L&T Finance NCD: A good risk-return trade-off

The NCD is rated AAA, scoring over two other non-convertible debentures on offer currently

Bank fixed deposit rates are not having their best run, and for fixed-income investors who can take some risk to earn higher returns, it’s raining options. NCD (non-convertible debenture) issues of three companies — L&T Finance, Shriram City Union and Magma Fin Corp — are open for subscription now. All three companies are offering secured, redeemable NCDs for tenures of 2-10 years. Of the three, L&T Finance offers a good risk-return proposition for investors.

Go for L&T Finance

L&T Finance’s NCDs are available for three, five and eight years. The interest rates for retail investors vary from 8.66 per cent to 9.05 per cent depending on the tenure as well as the mode and frequency of interest payment (see table). While the three- and five-year NCDs have a cumulative interest option, the eight-year NCD does not.

The minimum application across all series is ₹10,000 (10 NCDs of face value of ₹1,000 each). The offer is rated AAA by ICRA, CARE and India Ratings, denoting the highest degree of safety on timely servicing of financial obligations and the lowest credit risk. It is in this aspect that L&T Finance scores over the other two companies.

Shriram City Union’s credit ratings are lower than L&T Finance at AA+ by CARE and AA by CRISIL. Magma Fincorp, too, scores lower, being rated AA by rating agencies Brickworks and Acuite. Thus, while the superior returns offered across tenures for these companies (see table) look attractive, the risk attached is also more. These may be suitable only for investors with a high risk appetite.

Choose three-year cumulative option

Investors can consider the three-year cumulative option in L&T Finance that offers 8.9 per cent. An interest pay-out option is also available for the three-year NCD, but it provides only an annual pay-out and may not make sense for investors looking for regular monthly income. By investing in the cumulative option instead, investors can get the benefit of compounding.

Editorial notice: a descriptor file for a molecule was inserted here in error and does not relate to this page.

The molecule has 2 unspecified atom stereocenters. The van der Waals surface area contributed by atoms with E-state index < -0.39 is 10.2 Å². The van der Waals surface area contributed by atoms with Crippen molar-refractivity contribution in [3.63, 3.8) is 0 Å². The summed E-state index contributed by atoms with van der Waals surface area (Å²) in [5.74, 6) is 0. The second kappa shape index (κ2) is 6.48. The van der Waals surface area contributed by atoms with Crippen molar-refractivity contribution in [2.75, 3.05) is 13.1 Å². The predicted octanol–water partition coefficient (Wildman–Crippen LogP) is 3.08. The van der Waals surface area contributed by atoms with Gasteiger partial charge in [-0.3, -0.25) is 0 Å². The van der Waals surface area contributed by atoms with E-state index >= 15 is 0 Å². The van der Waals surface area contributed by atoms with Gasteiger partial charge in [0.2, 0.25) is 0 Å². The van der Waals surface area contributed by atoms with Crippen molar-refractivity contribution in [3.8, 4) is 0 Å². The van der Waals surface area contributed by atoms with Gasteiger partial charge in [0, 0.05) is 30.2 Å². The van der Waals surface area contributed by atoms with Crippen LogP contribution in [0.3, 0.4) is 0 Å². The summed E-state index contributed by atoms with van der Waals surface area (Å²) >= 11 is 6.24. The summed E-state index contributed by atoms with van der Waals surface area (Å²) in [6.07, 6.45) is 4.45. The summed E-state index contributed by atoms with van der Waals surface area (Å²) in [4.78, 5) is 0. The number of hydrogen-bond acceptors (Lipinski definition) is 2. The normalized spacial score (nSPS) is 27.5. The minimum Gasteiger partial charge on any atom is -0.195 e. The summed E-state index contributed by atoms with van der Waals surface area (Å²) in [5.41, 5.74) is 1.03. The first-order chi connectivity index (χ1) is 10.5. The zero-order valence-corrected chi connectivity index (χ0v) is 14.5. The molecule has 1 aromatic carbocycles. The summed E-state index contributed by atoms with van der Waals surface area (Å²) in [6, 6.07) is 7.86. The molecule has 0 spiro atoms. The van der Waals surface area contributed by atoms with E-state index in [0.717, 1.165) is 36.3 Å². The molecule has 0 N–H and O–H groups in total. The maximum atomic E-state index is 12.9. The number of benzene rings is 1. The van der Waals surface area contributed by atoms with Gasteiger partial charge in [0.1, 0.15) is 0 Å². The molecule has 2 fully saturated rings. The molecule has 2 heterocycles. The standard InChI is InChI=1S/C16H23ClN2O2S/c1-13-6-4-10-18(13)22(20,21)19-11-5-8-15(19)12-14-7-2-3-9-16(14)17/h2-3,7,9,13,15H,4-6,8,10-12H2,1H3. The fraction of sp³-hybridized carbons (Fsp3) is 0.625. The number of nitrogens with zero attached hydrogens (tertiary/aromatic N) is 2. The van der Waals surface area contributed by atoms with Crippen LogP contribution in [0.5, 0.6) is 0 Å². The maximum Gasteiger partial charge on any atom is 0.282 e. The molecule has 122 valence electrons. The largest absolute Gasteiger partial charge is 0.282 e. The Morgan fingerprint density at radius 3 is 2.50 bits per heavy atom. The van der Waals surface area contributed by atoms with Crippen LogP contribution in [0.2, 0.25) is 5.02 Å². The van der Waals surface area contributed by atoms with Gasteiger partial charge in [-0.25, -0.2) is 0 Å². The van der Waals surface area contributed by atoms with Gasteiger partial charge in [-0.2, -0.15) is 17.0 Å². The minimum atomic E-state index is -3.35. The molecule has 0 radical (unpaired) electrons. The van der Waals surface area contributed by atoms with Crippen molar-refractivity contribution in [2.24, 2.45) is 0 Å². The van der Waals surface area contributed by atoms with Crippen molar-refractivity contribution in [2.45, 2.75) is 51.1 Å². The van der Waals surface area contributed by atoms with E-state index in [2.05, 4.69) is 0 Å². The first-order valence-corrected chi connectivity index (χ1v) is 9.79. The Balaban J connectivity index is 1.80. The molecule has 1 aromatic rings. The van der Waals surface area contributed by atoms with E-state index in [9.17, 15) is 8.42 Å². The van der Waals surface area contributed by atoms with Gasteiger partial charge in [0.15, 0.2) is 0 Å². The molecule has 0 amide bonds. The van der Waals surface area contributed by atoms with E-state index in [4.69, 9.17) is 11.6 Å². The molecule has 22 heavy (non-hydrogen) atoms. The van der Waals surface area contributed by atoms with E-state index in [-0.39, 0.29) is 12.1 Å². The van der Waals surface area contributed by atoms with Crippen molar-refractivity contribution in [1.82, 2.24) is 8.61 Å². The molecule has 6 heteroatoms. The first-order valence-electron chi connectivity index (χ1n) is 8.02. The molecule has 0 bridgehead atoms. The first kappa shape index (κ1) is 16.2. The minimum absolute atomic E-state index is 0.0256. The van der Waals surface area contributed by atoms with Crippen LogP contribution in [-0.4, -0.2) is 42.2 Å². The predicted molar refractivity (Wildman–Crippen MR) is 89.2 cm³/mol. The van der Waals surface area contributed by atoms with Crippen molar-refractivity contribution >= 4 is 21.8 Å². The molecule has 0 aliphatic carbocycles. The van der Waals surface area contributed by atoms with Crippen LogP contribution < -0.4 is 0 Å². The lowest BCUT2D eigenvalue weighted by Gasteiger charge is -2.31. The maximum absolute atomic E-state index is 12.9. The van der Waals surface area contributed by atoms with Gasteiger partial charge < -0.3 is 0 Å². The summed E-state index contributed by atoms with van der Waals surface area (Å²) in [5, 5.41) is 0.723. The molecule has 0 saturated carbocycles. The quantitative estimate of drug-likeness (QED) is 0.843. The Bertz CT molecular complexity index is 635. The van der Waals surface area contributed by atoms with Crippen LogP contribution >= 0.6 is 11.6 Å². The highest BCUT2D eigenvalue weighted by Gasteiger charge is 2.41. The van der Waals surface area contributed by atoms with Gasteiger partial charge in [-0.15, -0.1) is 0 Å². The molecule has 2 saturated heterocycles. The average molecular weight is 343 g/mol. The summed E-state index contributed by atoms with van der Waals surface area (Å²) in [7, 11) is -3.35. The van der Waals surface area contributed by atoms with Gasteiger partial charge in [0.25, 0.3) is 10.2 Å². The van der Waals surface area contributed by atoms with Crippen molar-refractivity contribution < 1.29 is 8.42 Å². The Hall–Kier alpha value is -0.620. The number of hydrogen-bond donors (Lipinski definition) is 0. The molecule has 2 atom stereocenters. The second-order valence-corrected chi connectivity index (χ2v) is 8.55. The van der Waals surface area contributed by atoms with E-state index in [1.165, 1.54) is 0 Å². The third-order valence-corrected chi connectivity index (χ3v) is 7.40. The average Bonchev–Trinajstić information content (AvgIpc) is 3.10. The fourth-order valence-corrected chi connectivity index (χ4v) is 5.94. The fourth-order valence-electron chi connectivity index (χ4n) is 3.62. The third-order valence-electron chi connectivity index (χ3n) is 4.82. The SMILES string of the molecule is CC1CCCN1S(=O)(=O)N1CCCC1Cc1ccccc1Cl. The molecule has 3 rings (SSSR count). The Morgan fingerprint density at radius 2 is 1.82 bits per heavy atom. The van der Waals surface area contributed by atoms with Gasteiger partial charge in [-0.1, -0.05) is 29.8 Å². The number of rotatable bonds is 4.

With the RBI cutting rates for the second time in a row in its Monetary Policy announcement last week, the upside to deposit rates remain muted. Rates can be expected to be benign in the near to medium term. Already, the rate offered in this tranche is lower than the earlier issue in March 2019. L&T Finance had offered 8.89-9.35 per cent across various tenures then. In this scenario, a three-year time-frame will enable investors to lock into higher rates now, while, at the same time, giving room for reinvestment elsewhere at a higher interest if the rate cycle changes three years down the line. For the same reason, the five-year cumulative option — which offers only about 10 basis points higher rate at 9 per cent but entails a lock-in of an additional two years — seems less ideal.

The 8.9 per cent offered by the three-year NCD is superior to comparable NBFC fixed deposits. AAA rated NBFCs such as Bajaj Finance, LIC Housing Finance, PNB Housing Finance and M&M Financial Services offer 8.25-8.8 per cent for a three-year term. Private and public sector bank interest rates for three-year deposits stand at 6.5-8.25 per cent at present. Some small finance banks such as Fincare, Jana and Suryoday offer 9 per cent returns on three-year deposits. Thus, this NCD will be a good diversifier to your fixed-income portfolio.

The NCDs will be listed on the BSE and the NSE. Hence, you can sell it on the stock exchange before the end of the tenure. However, liquidity may be low. The interest income on the NCD will be taxable at slab rates, while the sale of the NCD in the stock market will attract long/short-term capital gains tax.

About the company

L&T Finance scores reasonably well on financial parameters. The October-December quarter saw its assets under management increase 22 per cent year-on-year to ₹94,711 crore. With the company focussing more on lower-risk retail lending, retail loans (rural and housing) at the end of the December 2018 quarter constituted 50 per cent of the total, compared with 41 per cent a year ago. Its gross NPAs have come down to 6.74 per cent as of December 2018 from 10.4 per cent a year ago, while net NPAs have reduced to 2.64 per cent from 4.74 per cent. It is well-placed on the liquidity front, too.

 

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